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Sun Tanning Effects on Skin
- Skin cancer is the most common form of cancer and is also the most preventable through skin cancer awareness and skin cancer detection
- The best and most effective way to prevent skin cancer is preventing sun damaged skin or preventing a sun burn
- Skin cancer risk factors include age and skin sensitivity
- Always take precautions before going out to lay in the sun, such as using a product with at least an SPF of 15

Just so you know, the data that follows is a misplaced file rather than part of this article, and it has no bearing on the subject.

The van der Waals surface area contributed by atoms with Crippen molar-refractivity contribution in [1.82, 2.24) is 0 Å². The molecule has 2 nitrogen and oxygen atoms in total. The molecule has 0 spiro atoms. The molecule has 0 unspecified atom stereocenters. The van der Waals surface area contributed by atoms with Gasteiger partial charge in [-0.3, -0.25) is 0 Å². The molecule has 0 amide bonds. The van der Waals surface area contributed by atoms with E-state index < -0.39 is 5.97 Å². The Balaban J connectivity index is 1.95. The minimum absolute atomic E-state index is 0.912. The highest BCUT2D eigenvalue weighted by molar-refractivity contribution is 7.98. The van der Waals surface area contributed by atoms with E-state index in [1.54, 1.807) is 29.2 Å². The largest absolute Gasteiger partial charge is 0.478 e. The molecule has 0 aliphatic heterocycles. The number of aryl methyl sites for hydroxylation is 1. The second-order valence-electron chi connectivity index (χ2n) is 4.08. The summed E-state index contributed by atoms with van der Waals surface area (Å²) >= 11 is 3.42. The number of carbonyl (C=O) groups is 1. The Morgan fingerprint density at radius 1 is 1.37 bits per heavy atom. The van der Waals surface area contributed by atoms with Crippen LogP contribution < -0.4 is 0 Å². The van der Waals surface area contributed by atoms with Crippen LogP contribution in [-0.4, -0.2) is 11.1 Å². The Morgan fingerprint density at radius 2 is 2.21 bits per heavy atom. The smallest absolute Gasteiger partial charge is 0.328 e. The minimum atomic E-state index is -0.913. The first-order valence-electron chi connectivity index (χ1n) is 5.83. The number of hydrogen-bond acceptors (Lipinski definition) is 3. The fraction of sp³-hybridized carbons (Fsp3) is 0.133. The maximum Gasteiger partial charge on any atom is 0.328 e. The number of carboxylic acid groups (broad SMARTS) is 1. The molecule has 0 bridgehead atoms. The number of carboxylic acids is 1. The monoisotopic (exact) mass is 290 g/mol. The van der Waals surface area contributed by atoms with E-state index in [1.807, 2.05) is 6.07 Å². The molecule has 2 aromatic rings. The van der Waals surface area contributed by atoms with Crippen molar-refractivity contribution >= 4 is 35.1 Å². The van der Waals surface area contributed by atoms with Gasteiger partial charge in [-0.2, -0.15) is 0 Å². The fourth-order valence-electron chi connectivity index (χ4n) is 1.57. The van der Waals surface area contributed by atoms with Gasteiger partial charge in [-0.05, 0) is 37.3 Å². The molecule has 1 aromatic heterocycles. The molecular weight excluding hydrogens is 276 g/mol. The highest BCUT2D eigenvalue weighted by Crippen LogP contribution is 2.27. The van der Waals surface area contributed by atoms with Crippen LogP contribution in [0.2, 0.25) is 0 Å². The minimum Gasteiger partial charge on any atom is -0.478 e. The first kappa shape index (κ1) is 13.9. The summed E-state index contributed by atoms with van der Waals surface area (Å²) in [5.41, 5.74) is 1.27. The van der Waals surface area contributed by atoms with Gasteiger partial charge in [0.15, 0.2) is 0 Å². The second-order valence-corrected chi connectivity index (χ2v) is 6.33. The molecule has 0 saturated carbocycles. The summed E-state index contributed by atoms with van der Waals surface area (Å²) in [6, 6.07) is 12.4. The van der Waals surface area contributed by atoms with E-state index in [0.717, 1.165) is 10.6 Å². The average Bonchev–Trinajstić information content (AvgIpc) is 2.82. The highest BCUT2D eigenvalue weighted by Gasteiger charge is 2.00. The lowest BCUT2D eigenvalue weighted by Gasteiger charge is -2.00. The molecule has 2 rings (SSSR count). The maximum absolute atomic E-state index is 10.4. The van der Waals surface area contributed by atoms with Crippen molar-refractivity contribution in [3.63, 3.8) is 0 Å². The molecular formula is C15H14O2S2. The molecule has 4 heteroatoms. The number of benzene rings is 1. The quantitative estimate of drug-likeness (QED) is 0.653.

Tanning is a natural process of human skin and the response when exposed to sunlight. Tanning is known to be the natural defense mechanism of the body that protects against overexposure to the UVA and UVB rays. Sun tanning can be achieved safely with proper protection that being the usage of sunscreen. Because the UVA and UVB rays of the sun are so intense, when you are outdoors, there is often a major possibility of sunburn even if the sky is not completely clear. By using suncreen with adequate sun protection factor, or SPF, the risk of overexposure to the sun diminishes and maximizes the benefits of safe and effective tanning.
Understanding the Ultraviolet Light